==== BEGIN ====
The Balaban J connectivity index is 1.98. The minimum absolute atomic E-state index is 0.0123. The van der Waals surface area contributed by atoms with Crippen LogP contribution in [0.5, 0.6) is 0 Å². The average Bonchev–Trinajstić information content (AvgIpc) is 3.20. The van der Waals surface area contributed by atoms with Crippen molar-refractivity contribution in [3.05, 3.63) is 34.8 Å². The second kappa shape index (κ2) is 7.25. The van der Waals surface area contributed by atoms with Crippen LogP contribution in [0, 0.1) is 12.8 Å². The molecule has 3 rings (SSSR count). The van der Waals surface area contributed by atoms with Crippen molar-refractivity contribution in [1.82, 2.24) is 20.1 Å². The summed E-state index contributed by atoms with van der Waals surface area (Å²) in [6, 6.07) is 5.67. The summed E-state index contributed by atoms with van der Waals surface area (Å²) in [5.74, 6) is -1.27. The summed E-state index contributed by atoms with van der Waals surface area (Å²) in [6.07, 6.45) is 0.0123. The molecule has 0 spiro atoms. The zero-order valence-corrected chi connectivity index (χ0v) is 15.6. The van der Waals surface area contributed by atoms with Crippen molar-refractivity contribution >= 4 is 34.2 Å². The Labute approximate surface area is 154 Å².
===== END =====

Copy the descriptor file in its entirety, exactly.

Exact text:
The Balaban J connectivity index is 1.98. The minimum absolute atomic E-state index is 0.0123. The van der Waals surface area contributed by atoms with Crippen LogP contribution in [0.5, 0.6) is 0 Å². The average Bonchev–Trinajstić information content (AvgIpc) is 3.20. The van der Waals surface area contributed by atoms with Crippen molar-refractivity contribution in [3.05, 3.63) is 34.8 Å². The second kappa shape index (κ2) is 7.25. The van der Waals surface area contributed by atoms with Crippen LogP contribution in [0, 0.1) is 12.8 Å². The molecule has 3 rings (SSSR count). The van der Waals surface area contributed by atoms with Crippen molar-refractivity contribution in [1.82, 2.24) is 20.1 Å². The summed E-state index contributed by atoms with van der Waals surface area (Å²) in [6, 6.07) is 5.67. The summed E-state index contributed by atoms with van der Waals surface area (Å²) in [5.74, 6) is -1.27. The summed E-state index contributed by atoms with van der Waals surface area (Å²) in [6.07, 6.45) is 0.0123. The molecule has 0 spiro atoms. The zero-order valence-corrected chi connectivity index (χ0v) is 15.6. The van der Waals surface area contributed by atoms with Crippen molar-refractivity contribution >= 4 is 34.2 Å². The Labute approximate surface area is 154 Å².